The plan called for an eval­u­a­tion of graz­ing allot­ments and a new graz­ing plan when the assess­ment was done. Welp spent two years on the mon­u­ment gath­er­ing data about ecosys­tem health and the impacts of graz­ing. In the end, she says, the data were not used and no new graz­ing plan was put in place. Graz­ing has con­tin­ued on the mon­u­ment, she says, based on eval­u­a­tions from the 1970s.

They had a beau­ti­ful man­age­ment plan that could have been real­ly inno­v­a­tive,” she says, and in regards to graz­ing, at least, it’s been ignored.” Staff at the Grand Stair­case-Escalante head­quar­ters tell me they were instruct­ed not to talk to the press, and direct­ed inquiries to the BLM state office, which did not respond to mul­ti­ple requests for comment.

Accord­ing to Lane, the debate isn’t about whether to pre­serve nat­ur­al resources in the West — it’s about process. He thinks the Antiq­ui­ties Act itself is flawed, that it gives pres­i­dents too much pow­er to sus­pend lands from mul­ti­ple-use. Mon­u­ment sup­port­ers, too, are con­cerned with process. They argue that only Con­gress, not the pres­i­dent, has the pow­er to remove mon­u­ment des­ig­na­tions. But clear­ly more is at stake here than who decides whether wild lands are pre­served — at stake is an actu­al wild place.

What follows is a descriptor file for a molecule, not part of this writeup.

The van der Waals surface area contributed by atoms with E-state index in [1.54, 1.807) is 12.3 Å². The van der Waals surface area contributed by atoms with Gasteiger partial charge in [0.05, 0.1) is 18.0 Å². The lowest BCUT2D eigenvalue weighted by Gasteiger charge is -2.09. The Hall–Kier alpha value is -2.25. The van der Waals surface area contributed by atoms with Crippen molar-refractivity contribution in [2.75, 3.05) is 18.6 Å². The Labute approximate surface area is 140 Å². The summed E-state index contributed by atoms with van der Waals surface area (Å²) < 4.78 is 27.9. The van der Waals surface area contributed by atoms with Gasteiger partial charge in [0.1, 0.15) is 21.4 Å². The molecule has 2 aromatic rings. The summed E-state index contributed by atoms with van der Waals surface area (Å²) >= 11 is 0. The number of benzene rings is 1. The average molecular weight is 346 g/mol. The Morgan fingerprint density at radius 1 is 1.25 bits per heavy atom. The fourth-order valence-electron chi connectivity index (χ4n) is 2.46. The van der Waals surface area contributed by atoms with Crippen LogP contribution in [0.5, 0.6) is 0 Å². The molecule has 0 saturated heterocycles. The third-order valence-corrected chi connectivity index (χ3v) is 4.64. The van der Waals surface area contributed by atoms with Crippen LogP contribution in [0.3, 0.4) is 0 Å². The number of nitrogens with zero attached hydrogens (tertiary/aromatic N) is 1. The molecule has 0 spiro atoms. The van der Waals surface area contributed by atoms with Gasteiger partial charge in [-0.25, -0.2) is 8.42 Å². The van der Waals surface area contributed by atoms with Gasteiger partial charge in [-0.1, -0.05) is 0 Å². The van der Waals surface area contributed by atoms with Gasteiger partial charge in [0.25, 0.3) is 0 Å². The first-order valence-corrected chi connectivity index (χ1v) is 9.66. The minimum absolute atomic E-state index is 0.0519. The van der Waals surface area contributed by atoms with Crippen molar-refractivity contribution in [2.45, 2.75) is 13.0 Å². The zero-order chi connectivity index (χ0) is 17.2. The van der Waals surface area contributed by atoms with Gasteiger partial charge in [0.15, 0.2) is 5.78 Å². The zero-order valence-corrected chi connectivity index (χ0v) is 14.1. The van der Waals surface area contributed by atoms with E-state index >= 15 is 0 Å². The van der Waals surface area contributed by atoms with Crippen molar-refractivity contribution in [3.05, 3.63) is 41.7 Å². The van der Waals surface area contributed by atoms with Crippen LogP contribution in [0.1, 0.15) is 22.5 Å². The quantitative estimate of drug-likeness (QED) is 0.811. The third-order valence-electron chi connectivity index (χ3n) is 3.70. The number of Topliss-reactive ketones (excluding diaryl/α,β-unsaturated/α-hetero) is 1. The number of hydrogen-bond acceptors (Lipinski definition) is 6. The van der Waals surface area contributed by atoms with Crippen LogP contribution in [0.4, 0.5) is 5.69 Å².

The shrink­ing of Grand Stair­case-Escalante is not sym­bol­ic — it’s more than a sim­ple case of Trump undo­ing Obama’s lega­cy with an exec­u­tive order, some­thing that could be re-vis­it­ed again when the pen­du­lum of pow­er swings back to the Democrats.

Once roads are estab­lished, they tend to be main­tained. And once a wild place is carved up, we don’t get it back.

A man and a woman stand on a cliff look­ing out over Grand Stair­case-Escalante. (Image: blm​.gov)
Joseph Bulling­ton grew up in the Smith Riv­er water­shed near White Sul­phur Springs, Mon­tana. He lives now in Liv­ingston, where he works as an inde­pen­dent jour­nal­ist, part-time ranch hand and the edi­tor of Rur­al Amer­i­ca In These Times.